Meaning of a preço de banana and other expressions in Portuguese
Hello there and welcome to our Portuguese Basic Tips called meaning of a preço de banana and other expressions in Portuguese
On today’s episode we are going to take look at a few informal expressions that are very used in Brazil, such as the meaning of a preço de banana in Portuguese, in order to increase your vocabulary. As always, I’ll speak a little about them and then I’ll give you a few examples using the expressions.
Click on the link and visit our previous episode about false friends between Portuguese and English
So let’s get started
Meaning of a preço de banana
This is still a handy expression for you to know. A preço de banana is used when you mean that something is cheap. We normally use this expression when something is cheaper than the usual.
– Eu comprei meu último carro a preço de banana (I bought my previous car at a bargain price)
– Aproveite a promoção a preço de banana! (Enjoy we are having a sale!)
Curious thing here is that, over time, the “price of the banana fruit” in Brazil was getting higher and higher. So you’ll possibly listen to someone that saying: “banana está muito caro”, meaning “you shouldn’t say it anymore” – but this is only a joke. They’ll know what you mean.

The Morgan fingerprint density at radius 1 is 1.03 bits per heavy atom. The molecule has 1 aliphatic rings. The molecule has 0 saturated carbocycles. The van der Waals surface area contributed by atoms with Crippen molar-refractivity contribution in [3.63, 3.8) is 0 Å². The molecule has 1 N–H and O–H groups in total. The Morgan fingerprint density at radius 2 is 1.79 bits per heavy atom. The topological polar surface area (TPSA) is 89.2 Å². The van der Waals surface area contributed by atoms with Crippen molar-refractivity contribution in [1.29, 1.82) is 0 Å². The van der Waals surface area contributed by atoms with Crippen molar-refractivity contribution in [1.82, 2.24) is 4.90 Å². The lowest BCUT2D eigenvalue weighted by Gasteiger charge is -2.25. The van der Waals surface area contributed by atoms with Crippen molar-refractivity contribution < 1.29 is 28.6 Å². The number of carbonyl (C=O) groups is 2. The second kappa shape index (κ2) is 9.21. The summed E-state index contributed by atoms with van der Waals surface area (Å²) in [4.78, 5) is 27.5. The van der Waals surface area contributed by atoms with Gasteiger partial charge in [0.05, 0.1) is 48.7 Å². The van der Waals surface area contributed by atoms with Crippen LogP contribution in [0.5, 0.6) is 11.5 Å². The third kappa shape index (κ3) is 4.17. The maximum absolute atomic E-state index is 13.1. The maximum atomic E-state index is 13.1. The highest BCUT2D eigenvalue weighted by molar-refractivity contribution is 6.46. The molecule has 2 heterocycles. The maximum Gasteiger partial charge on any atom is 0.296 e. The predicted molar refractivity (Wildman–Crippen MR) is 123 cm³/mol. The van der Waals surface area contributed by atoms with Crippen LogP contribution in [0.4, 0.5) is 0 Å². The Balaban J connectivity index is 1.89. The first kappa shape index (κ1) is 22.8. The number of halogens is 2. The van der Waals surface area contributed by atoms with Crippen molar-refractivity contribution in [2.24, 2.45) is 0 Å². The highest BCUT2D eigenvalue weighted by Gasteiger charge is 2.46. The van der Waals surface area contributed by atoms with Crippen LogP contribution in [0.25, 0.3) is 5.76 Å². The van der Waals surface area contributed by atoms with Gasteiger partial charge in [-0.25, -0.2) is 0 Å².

Meaning of um olho no peixe e o outro no gato
Well, here is another expression that requires an explanation. First, let me repeat it to you: um olho no peixe e outro no gato.
When we say it, we mean we pay attention to two or more things at the same time. We can’t stop looking after our target. You see, if you do not take care of both, the cat will probably try to eat the fish, right?
So, imagine with me: you are in a party with your girl, who decides to go to the bathroom, for instance. Suddenly, an old friend of yours start chatting with you. You also see that an old friend of hers begins to chat with her, when she leaves the bathroom.
If you imagined it, you were “com um olho no peixe e outro no gato”. You paid attention to your girl while you were talking with your friend. You did two things at the same time!
Meaning of vem comigo que cê passa de ano
First of all, “cê” is short for “você”, right? Second: when we move on to the next grade in Brazilian schools we say “passar de ano”. The meaning of the expression “vem comigo que cê passa de ano” is something as “believe me. I know what I’m talking about – I could be your professor in this case”.
It’s important that you know that we are talking about an informal expression. It’s kind of joke we say when we think we know very much about certain topic.
Let’s see a few examples:
– Você tem certeza que a pizzaria abre aos domingos? (Are you sure the pizzeria is open on Sundays?).
– Vem comigo que cê passa de ano! (Of course I am! I know what I’m talking about!)
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Click on the link and visit an informal glossary, if you want to know about informal Portuguese expressions
That’s enough for today.
I hope you like it.
See you next time.